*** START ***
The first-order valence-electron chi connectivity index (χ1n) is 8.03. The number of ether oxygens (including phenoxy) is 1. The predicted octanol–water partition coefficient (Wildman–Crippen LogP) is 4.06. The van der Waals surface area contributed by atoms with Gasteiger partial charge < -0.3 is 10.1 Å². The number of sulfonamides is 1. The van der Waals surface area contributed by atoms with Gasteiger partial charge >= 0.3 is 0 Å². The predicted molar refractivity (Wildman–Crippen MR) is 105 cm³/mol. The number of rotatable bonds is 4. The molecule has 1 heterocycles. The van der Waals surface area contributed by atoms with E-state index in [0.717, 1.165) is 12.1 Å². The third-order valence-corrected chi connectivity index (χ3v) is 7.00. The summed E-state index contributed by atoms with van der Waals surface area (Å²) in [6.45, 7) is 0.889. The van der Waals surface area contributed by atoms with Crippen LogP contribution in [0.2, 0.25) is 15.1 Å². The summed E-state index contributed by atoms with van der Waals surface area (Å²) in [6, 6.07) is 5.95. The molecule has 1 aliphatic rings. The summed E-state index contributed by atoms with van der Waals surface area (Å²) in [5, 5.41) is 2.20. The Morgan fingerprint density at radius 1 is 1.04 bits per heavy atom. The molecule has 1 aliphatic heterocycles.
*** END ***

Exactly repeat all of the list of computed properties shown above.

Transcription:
The first-order valence-electron chi connectivity index (χ1n) is 8.03. The number of ether oxygens (including phenoxy) is 1. The predicted octanol–water partition coefficient (Wildman–Crippen LogP) is 4.06. The van der Waals surface area contributed by atoms with Gasteiger partial charge < -0.3 is 10.1 Å². The number of sulfonamides is 1. The van der Waals surface area contributed by atoms with Gasteiger partial charge >= 0.3 is 0 Å². The predicted molar refractivity (Wildman–Crippen MR) is 105 cm³/mol. The number of rotatable bonds is 4. The molecule has 1 heterocycles. The van der Waals surface area contributed by atoms with E-state index in [0.717, 1.165) is 12.1 Å². The third-order valence-corrected chi connectivity index (χ3v) is 7.00. The summed E-state index contributed by atoms with van der Waals surface area (Å²) in [6.45, 7) is 0.889. The van der Waals surface area contributed by atoms with Crippen LogP contribution in [0.2, 0.25) is 15.1 Å². The summed E-state index contributed by atoms with van der Waals surface area (Å²) in [6, 6.07) is 5.95. The molecule has 1 aliphatic rings. The summed E-state index contributed by atoms with van der Waals surface area (Å²) in [5, 5.41) is 2.20. The Morgan fingerprint density at radius 1 is 1.04 bits per heavy atom. The molecule has 1 aliphatic heterocycles.